Notice that the amount of detergent you're supposed to use on a regular basis is indicated by the bottom unmarked line, the one you will barely notice. Meanwhile, if you're inattentive and use the entire scoop, you've used one cup of detergent, over twice as much as you were intending.

    My prediction: The next time I buy Snide brand powdered laundry detergent, the scoop will be 1½ cups, with an unlabeled line at 1/2 cup, another line at 3/4 cup labeled "1" and a third line at 1 cup labeled "2". The instructions will go something like this:

    Fill halfway to line 1  (3/8 cup)  for normal loads.
    Fill to bottom line  (1/2 cup)  for large loads.
    Fill to line 1  (3/4 cup)  for extra-soiled loads.
  • The Old New Thing

    Moving a file does not recalculate inherited permissions

    • 39 Comments

    Inherited permissions on an object are established when it is created. Once the object has been created, you can change the permissions of the parent and it won't have any effect unless you explicitly ask for the inheritable properties to be re-propagated to the child objects. (You may recall that the CREATOR_OWNER SID works in a similar way.) This rule applies to files, though that can lead to behavior that some people might consider non-intuitive.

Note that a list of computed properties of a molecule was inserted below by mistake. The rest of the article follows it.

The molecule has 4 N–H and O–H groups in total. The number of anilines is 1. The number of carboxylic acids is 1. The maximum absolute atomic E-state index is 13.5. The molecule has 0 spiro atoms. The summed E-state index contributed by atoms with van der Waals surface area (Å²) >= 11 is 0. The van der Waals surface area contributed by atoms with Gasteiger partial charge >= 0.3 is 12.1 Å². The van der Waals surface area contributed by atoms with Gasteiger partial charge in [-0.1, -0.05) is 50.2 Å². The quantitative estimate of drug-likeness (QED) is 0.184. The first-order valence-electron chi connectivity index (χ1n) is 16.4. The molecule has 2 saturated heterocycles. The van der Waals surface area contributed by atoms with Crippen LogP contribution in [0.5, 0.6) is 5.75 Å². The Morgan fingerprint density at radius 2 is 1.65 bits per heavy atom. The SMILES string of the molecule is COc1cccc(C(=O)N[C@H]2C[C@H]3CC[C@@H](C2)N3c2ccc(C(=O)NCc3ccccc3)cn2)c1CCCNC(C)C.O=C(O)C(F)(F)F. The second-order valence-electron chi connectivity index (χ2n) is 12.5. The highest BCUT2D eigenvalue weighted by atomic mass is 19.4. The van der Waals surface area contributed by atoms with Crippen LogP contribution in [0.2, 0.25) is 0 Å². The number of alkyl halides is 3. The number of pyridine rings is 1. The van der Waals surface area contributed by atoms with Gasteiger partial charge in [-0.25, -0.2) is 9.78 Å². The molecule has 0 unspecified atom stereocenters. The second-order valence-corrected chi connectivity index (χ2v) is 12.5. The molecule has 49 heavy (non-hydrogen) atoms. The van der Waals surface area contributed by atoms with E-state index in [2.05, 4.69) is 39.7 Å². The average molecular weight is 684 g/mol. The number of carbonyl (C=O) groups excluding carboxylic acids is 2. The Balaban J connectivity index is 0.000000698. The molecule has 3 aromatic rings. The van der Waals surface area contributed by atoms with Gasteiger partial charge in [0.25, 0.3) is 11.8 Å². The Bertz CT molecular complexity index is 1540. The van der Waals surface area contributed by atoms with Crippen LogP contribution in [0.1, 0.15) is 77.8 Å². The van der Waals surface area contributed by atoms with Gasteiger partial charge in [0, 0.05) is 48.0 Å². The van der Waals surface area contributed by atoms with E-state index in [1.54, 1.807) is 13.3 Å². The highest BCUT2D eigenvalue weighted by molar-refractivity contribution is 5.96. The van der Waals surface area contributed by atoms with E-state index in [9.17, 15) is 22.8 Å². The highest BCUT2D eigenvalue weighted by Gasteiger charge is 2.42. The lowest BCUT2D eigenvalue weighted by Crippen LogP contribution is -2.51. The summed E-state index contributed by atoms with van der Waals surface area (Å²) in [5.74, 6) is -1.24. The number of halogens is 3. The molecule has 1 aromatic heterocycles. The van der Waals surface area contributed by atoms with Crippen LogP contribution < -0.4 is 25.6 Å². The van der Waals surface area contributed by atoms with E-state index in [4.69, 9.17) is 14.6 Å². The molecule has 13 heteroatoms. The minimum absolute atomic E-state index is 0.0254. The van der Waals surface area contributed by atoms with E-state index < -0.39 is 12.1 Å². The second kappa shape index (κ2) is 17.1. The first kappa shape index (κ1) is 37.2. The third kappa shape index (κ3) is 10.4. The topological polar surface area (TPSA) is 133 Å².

Files are strange from a security perspective because a single file can have multiple parent folders, thanks to hard links. Suppose you have two directories DirA and DirB. DirA has an inheritable permission that gives UserA full access and denies access to UserB, while DirB does the same with the roles of the two users reversed. It's easy to tell who the parent of a file is when it is created, since a file is created by giving a path, and you can extract the parent from the path. For example, if the file DirA\File is created, it will naturally inherit permissions from DirA.

    One the file is created, though, that's the end of it. Inheritable permissions don't have any effect any more.

    This simple rule wouldn't normally cause any problems, except that files have properties unusual among most named objects: They can go by multiple names (thanks to hard links) and can change their names (via renaming). The apparently counter-intuitive behavior stems from confusing the object with its name.

    For example, suppose we create a hard link to DirA\File under the name DirB\File. What effect does this have on the file's ACLs? Answer: None whatsoever. The inheritable ACLs on DirB aren't applied to the file since the file is not being created. Besides, you couldn't apply the inheritable ACLs from DirB even if you wanted to because it would create a paradox: The file resides in both DirA and DirB, but each of those directories contains contradictory inheritable permissions. What would the result be if you somehow managed to apply both of them?

    All right, then. We have no choice but to decide that a file's ACLs don't change when you create a hard link. Now delete the original link DirA\File, leaving just DirB\File. Does this change the ACLs now? If you believe that it should, then you're saying that inheritable ACLs can take effect even when nothing got created! After all, we didn't create a hard link; we deleted one.